Pharmacokinetics and Pharmacodynamics of Mycophenolate in Patients After Renal Transplantation

Author

Thomas Rath and Manfred Küpper

Published in

Book/Renal Transplantation – Updates and Advances, 2012


Abstract

Mycophenolic-acid (MPA) is a selective, non-competitive inhibitor of Inosine-Monophosphate-Dyhydrogenase (IMPDH) leading to the inhibition of the de-novo synthesis of guanosine-nucleotides. In human lymphocytes inhibition of IMPDH results in altered cellular proliferation with arrest in the S-phase of the cell cycle. Due to the absence of a salvage pathway, proliferating activated t-cells are severely affected by the inhibitory effects of MPA (1-3). For patients after renal transplantation MPA is used either as mycophenolate-mofetil (MMF, Cellcept) or as enteric-coated mycophenolate-Sodium (ECMPS, Myfortic) in daily doses of 2000 mg respectively 1440 mg per day.

Since its introduction in immunosuppressive therapy more than ten years ago, Mycophenolate-Mofetil (MMF) is an established part of immunosuppressive therapy after renal transplantation. Still in the first publication of the landmark Tricontinental trial because of possibly dose-related side effects of the drug (CMV-infection, gastrointestinal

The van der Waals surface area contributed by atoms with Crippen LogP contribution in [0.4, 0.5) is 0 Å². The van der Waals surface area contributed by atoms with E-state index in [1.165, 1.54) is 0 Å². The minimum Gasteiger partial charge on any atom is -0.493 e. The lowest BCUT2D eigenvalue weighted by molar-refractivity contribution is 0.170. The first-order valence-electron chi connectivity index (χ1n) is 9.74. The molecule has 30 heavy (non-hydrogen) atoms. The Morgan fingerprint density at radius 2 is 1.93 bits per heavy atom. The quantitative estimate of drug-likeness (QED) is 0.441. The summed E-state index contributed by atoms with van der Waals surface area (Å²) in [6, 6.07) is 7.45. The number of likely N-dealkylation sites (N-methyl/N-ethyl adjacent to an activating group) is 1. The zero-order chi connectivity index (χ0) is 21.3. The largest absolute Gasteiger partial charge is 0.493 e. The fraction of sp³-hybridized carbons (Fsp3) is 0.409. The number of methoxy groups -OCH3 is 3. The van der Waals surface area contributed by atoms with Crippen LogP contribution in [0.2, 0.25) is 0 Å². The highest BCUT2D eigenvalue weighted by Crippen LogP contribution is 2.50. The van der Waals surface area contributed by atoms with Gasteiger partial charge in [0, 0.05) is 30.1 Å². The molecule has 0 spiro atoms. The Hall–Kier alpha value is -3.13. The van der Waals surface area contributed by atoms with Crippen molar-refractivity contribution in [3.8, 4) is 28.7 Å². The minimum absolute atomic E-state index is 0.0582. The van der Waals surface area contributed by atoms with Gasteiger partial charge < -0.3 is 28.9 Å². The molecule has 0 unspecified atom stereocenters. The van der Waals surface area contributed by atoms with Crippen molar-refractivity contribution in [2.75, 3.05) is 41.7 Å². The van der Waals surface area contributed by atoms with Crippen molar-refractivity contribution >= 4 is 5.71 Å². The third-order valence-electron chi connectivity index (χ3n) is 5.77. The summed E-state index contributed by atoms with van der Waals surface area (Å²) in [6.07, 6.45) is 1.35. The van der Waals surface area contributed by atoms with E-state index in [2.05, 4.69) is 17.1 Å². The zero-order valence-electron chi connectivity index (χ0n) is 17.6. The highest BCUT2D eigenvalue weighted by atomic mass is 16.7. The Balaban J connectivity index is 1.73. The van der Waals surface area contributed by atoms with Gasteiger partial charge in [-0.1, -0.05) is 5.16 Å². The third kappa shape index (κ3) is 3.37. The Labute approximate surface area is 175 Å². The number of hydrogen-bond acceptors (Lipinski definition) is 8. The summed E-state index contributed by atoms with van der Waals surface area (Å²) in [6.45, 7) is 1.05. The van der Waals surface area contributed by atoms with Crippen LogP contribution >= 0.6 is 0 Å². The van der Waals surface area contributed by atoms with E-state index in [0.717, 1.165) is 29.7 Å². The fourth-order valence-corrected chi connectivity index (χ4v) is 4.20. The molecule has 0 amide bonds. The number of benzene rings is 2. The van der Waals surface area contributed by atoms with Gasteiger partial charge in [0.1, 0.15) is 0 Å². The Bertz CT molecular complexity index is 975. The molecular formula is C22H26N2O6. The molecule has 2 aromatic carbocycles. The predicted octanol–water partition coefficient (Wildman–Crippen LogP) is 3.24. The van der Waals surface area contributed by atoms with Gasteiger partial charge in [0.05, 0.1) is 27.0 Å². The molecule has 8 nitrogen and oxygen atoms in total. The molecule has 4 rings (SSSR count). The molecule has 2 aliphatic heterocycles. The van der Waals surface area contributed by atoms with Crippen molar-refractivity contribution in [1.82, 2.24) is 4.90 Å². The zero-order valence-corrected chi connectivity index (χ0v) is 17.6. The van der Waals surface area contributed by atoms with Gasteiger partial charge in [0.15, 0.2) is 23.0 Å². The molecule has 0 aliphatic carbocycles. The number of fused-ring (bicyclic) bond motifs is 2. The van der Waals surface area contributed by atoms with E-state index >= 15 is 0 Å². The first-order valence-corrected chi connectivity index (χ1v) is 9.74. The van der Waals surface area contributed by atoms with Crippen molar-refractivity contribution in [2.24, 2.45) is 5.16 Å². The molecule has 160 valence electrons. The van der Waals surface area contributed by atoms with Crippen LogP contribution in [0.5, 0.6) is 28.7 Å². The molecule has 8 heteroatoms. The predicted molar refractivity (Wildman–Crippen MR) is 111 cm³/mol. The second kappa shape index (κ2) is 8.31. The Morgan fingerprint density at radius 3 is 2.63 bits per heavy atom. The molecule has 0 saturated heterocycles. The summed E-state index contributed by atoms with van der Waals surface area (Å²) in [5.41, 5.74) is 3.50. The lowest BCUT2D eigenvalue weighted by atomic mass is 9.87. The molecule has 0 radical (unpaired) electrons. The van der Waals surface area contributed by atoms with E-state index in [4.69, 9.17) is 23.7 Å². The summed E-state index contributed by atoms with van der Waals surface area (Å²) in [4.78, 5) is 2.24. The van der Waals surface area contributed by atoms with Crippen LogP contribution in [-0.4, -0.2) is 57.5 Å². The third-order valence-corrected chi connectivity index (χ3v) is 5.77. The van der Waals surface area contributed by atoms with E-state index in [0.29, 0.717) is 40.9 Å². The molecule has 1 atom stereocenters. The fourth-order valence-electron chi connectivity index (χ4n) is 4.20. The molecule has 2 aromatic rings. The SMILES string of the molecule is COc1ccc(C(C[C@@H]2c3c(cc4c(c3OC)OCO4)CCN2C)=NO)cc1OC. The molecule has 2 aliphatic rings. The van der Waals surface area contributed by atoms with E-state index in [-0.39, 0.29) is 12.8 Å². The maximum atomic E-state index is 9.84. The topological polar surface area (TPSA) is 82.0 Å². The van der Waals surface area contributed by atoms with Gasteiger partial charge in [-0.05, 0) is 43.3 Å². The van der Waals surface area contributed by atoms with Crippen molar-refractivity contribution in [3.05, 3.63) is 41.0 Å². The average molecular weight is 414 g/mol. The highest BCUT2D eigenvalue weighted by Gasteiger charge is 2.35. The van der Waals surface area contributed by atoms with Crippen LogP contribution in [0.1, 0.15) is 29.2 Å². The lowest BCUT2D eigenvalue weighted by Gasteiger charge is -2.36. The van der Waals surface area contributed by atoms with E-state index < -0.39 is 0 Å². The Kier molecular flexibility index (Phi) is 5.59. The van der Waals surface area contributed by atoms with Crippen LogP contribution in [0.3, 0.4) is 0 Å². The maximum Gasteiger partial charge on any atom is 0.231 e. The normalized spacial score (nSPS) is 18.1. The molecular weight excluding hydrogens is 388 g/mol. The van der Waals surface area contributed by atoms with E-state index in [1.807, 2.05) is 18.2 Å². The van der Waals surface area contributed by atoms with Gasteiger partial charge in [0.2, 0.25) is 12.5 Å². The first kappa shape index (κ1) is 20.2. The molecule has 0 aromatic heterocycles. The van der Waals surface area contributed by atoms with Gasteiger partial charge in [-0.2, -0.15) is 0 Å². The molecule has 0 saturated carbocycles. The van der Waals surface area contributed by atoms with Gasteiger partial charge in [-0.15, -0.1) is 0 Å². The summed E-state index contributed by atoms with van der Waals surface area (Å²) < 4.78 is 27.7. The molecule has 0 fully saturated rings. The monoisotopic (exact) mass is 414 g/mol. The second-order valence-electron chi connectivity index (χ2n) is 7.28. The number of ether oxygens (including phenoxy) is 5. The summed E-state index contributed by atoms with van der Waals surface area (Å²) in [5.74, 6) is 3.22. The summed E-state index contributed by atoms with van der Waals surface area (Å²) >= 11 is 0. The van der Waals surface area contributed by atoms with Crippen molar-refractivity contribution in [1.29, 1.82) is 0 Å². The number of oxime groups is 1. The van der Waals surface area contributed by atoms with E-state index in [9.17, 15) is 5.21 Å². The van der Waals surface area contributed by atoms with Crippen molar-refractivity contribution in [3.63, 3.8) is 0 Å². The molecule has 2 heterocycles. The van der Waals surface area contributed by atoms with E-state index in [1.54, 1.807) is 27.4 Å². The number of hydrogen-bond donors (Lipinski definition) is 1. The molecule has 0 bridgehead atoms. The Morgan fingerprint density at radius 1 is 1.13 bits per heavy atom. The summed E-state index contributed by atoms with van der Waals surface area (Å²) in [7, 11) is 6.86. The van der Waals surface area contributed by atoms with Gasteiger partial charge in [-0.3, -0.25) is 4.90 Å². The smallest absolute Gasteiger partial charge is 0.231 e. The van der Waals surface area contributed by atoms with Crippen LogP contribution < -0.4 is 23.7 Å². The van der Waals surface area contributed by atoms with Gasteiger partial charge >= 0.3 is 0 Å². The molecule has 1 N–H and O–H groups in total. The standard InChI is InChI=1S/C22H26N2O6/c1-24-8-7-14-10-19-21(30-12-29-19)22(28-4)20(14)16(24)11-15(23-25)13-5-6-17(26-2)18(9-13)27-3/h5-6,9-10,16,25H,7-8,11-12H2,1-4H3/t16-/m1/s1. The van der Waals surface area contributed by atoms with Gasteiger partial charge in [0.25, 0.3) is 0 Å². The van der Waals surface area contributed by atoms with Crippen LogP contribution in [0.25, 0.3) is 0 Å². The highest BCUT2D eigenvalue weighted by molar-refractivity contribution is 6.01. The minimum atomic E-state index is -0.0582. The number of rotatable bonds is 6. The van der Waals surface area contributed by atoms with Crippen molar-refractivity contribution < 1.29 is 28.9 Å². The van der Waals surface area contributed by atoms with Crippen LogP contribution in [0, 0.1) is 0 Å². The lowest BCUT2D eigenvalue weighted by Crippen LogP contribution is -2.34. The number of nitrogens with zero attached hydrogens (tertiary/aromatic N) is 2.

disturbances, and increased cancer risk) the need for individualization depending on clinical course or other factors was mentioned (4).

The usefulness of pharmacokinetic measurements of MMF was shown in early studies stating that the Area-under the curve (AUC) of MMF is predictive of the likelihood of allograft rejection after renal transplantation in patients receiving mycophenolate mofetil (5).

To facilitate therapeutic drug monitoring different limited sampling strategies for adult and pediatric patients after renal transplantation were established (6-13).

The two available preparations of MPA (MMF, EC-MPS) showed equivalent drug exposure measured by MPA-AUC when applied to the patients in equimolar doses. Therefore, both preparations are seen as equipotent (14-16).

Link to read full paper

http://www.intechopen.com/books/renal-transplantationupdates-and-advances/pharmacokinetics-and-pharmacodynamics-of-mycophenolate-in-patients-after-renaltransplantation